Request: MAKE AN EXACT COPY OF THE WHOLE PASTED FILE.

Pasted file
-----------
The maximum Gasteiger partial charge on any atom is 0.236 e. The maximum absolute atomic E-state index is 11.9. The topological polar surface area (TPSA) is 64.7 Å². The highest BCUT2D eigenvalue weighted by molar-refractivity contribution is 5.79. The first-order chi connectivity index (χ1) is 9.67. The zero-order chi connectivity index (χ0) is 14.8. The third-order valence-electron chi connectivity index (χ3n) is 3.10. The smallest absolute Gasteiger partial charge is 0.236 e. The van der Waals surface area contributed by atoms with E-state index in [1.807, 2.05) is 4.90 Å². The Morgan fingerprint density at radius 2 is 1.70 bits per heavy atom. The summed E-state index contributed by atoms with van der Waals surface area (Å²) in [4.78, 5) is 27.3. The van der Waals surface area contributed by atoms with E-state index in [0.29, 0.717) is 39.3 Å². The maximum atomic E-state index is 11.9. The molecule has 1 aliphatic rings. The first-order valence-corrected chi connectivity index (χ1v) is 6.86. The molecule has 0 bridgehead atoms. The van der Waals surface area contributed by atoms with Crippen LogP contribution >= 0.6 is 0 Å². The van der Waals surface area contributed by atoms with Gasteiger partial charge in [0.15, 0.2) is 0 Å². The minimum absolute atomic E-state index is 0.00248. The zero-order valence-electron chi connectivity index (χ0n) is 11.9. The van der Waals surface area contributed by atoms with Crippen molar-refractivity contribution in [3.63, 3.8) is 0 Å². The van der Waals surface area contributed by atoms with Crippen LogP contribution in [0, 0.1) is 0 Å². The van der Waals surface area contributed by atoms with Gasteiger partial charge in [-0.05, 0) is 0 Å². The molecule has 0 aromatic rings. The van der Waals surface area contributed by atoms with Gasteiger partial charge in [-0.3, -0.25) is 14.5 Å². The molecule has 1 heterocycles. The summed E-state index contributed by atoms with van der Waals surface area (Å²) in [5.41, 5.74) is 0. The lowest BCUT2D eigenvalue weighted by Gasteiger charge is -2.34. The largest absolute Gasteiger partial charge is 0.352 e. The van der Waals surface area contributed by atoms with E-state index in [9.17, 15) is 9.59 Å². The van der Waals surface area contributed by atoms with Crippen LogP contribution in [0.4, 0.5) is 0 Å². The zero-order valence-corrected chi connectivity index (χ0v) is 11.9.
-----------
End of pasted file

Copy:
The maximum Gasteiger partial charge on any atom is 0.236 e. The maximum absolute atomic E-state index is 11.9. The topological polar surface area (TPSA) is 64.7 Å². The highest BCUT2D eigenvalue weighted by molar-refractivity contribution is 5.79. The first-order chi connectivity index (χ1) is 9.67. The zero-order chi connectivity index (χ0) is 14.8. The third-order valence-electron chi connectivity index (χ3n) is 3.10. The smallest absolute Gasteiger partial charge is 0.236 e. The van der Waals surface area contributed by atoms with E-state index in [1.807, 2.05) is 4.90 Å². The Morgan fingerprint density at radius 2 is 1.70 bits per heavy atom. The summed E-state index contributed by atoms with van der Waals surface area (Å²) in [4.78, 5) is 27.3. The van der Waals surface area contributed by atoms with E-state index in [0.29, 0.717) is 39.3 Å². The maximum atomic E-state index is 11.9. The molecule has 1 aliphatic rings. The first-order valence-corrected chi connectivity index (χ1v) is 6.86. The molecule has 0 bridgehead atoms. The van der Waals surface area contributed by atoms with Crippen LogP contribution >= 0.6 is 0 Å². The van der Waals surface area contributed by atoms with Gasteiger partial charge in [0.15, 0.2) is 0 Å². The minimum absolute atomic E-state index is 0.00248. The zero-order valence-electron chi connectivity index (χ0n) is 11.9. The van der Waals surface area contributed by atoms with Crippen molar-refractivity contribution in [3.63, 3.8) is 0 Å². The van der Waals surface area contributed by atoms with Crippen LogP contribution in [0, 0.1) is 0 Å². The van der Waals surface area contributed by atoms with Gasteiger partial charge in [-0.05, 0) is 0 Å². The molecule has 0 aromatic rings. The van der Waals surface area contributed by atoms with Gasteiger partial charge in [-0.3, -0.25) is 14.5 Å². The molecule has 1 heterocycles. The summed E-state index contributed by atoms with van der Waals surface area (Å²) in [5.41, 5.74) is 0. The lowest BCUT2D eigenvalue weighted by Gasteiger charge is -2.34. The largest absolute Gasteiger partial charge is 0.352 e. The van der Waals surface area contributed by atoms with E-state index in [9.17, 15) is 9.59 Å². The van der Waals surface area contributed by atoms with Crippen LogP contribution in [0.4, 0.5) is 0 Å². The zero-order valence-corrected chi connectivity index (χ0v) is 11.9.